So where does this leave us?

The final over of the match on Saturday 5th May has prompted some deeper musings from the club’s “physicist’s corner”.   Dr Thomas Haydon writes:

Screen Shot 2018-05-07 at 14.02.04

Dr Thomas Haydon

Summary of everything below is that Appy would have needed to bowl a ball that reached a minimum of 3m height in its flight path and was bowled with max speed of 32.3 mph.  Anything given less air or more speed would not satisfy the conditions for a no ball that hit the stumps.

Farmer Appleyard is bowling the last over in a tense village game of cricket.  1 wicket is needed for victory for his side and only a few runs for Churchill.  Farmer Appleyard bowls the ball which the batsman misses and it hits the stumps without bouncing first.  The umpire calls this a no ball under the conviction that it was above waist height when passing the batsman.  Captain White wasn’t entirely convinced with this decision.  Given the following inputs provide some calculations that would help Captain White’s argument.

  • Farmer Appleyard is 6 feet tall and launches the ball from 7 feet (2.12m)
  • Stumps – popping crease = 1.22m
  • Stumps – stumps = 20.12m
  • Ball hit the stumps at 0.5m height
  • Waist height of batsmen 1m
Proposed solution to above (with help of proper theoretical physicist Dr Paul Rowland who was visiting me Sunday):
Firstly follow this link to see the parabola that fits the data points given by the inputs that can be derived from the above (screenshot below):
You can see that Farmer Appleyard would have had to give the ball enough air that it reached a height of over 3m at some point in its path to the stumps.
The above doesn’t give the full story – because even though its possible with the arc shown above it does not tell us how fast (slow) Farmer Appleyard would need to bowl the ball.  The equation below is the standard formula for the range of a projectile launched from a height y0, angle theta with velocity v falling under gravity.  The launch angle is implied from the parabola (its 14.2 degrees) and using a range of 20m we should be able to then solve for velocity (I haven’t solved for velocity but i’ve plugged a few typical velocities into the formula until I got a range of 20m….)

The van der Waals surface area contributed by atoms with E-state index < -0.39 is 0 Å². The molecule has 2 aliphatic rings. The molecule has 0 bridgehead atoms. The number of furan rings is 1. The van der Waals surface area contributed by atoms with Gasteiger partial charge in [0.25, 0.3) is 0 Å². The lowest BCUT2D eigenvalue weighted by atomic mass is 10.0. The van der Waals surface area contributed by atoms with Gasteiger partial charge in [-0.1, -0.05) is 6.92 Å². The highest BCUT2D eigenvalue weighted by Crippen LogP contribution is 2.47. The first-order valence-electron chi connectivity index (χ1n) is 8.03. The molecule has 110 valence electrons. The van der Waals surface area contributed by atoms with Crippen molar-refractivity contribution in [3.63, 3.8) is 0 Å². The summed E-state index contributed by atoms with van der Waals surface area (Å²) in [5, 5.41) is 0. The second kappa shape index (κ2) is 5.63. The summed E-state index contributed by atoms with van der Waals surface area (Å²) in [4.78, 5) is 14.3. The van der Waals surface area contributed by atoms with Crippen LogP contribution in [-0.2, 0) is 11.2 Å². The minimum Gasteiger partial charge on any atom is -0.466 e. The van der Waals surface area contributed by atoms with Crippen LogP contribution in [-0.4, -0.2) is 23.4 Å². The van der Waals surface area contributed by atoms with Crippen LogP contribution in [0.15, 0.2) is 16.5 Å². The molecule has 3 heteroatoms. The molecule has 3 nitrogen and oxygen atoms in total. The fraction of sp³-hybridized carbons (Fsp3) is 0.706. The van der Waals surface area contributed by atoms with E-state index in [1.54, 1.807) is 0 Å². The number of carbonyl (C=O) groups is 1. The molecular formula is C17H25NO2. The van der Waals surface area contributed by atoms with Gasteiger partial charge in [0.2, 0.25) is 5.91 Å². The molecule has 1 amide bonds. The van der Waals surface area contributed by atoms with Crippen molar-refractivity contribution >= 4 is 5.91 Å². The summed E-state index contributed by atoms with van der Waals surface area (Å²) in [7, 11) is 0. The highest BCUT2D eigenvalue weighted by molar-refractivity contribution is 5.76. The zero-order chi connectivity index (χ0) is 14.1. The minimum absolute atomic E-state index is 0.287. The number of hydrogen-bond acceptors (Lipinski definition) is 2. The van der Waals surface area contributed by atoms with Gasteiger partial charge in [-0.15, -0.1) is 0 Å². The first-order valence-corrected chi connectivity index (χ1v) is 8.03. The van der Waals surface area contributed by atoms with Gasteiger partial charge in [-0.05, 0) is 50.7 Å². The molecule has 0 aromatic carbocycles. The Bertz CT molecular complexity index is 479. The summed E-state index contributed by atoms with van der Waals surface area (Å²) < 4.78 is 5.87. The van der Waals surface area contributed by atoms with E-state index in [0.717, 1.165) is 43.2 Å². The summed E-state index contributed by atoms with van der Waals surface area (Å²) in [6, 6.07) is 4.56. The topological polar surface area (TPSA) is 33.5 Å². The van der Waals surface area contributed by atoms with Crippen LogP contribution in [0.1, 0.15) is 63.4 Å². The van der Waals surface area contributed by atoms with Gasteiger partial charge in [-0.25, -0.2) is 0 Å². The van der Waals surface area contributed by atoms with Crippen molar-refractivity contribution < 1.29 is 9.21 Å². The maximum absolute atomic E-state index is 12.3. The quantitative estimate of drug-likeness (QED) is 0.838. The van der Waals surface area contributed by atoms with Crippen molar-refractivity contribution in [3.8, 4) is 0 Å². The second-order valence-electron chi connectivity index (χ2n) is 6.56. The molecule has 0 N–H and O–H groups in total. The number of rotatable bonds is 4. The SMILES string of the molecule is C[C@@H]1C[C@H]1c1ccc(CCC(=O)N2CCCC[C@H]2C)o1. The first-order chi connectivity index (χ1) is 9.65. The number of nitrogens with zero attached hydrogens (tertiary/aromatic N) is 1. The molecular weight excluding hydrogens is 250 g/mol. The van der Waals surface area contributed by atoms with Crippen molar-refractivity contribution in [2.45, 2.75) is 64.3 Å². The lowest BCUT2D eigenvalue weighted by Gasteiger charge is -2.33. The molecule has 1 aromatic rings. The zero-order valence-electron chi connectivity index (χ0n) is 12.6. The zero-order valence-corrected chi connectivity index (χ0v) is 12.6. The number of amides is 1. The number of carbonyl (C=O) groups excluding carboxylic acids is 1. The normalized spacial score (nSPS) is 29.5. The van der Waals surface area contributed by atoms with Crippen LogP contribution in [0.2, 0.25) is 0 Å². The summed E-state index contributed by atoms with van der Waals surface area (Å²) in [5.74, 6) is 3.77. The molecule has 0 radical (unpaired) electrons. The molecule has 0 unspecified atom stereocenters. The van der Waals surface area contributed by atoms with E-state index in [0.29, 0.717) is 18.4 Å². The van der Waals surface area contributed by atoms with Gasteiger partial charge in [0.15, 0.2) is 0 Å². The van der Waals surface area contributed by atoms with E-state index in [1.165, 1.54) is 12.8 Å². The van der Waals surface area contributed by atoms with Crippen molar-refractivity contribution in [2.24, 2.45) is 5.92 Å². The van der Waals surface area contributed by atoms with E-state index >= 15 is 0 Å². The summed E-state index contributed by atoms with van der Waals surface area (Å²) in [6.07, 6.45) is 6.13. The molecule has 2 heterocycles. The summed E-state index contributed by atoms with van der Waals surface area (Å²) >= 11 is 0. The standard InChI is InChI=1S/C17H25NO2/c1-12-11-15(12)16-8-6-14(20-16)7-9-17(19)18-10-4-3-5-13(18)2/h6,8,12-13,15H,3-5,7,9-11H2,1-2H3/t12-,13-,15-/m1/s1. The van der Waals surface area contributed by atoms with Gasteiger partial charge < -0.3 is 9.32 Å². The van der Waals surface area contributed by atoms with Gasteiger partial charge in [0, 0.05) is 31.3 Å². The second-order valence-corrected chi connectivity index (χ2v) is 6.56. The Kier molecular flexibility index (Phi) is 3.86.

{\displaystyle d={\frac {v^{2}}{2g}}\left(1+{\sqrt {1+{\frac {2g\ y_{0}}{v^{2}\sin ^{2}\theta }}\ }}\right)\sin 2\theta }
And the answer suggests that to achieve the flightpath that fits the points, Farmer Appleyard would have needed to have bowled the ball at a pace of 14.45 metres/second which is around  32.3mph.  My suggestion is that Farmer Appleyard should be put through a laboratory controlled pace test to see if this is indeed his typical bowling speed.
Dr Alex Comer adds:
“Thank you Thomas – I’d obviously quickly done these calculations in my head hence my exchange of thoughts with the official.
I may point out that whilst the umpires are the arbiters of the laws of cricket they are not always conversant with the laws of Physics. I therefore think all umpires should be required to have the equation (above) on hand along with Duckworth/Lewis in order to resolve such issues. I also recommend that Dr Rowland offer his services as consulting Physicist to the Shrubbery Somerset League.
My only hesitation is the 32mph seems a bit quick for Farmer Appleyard.”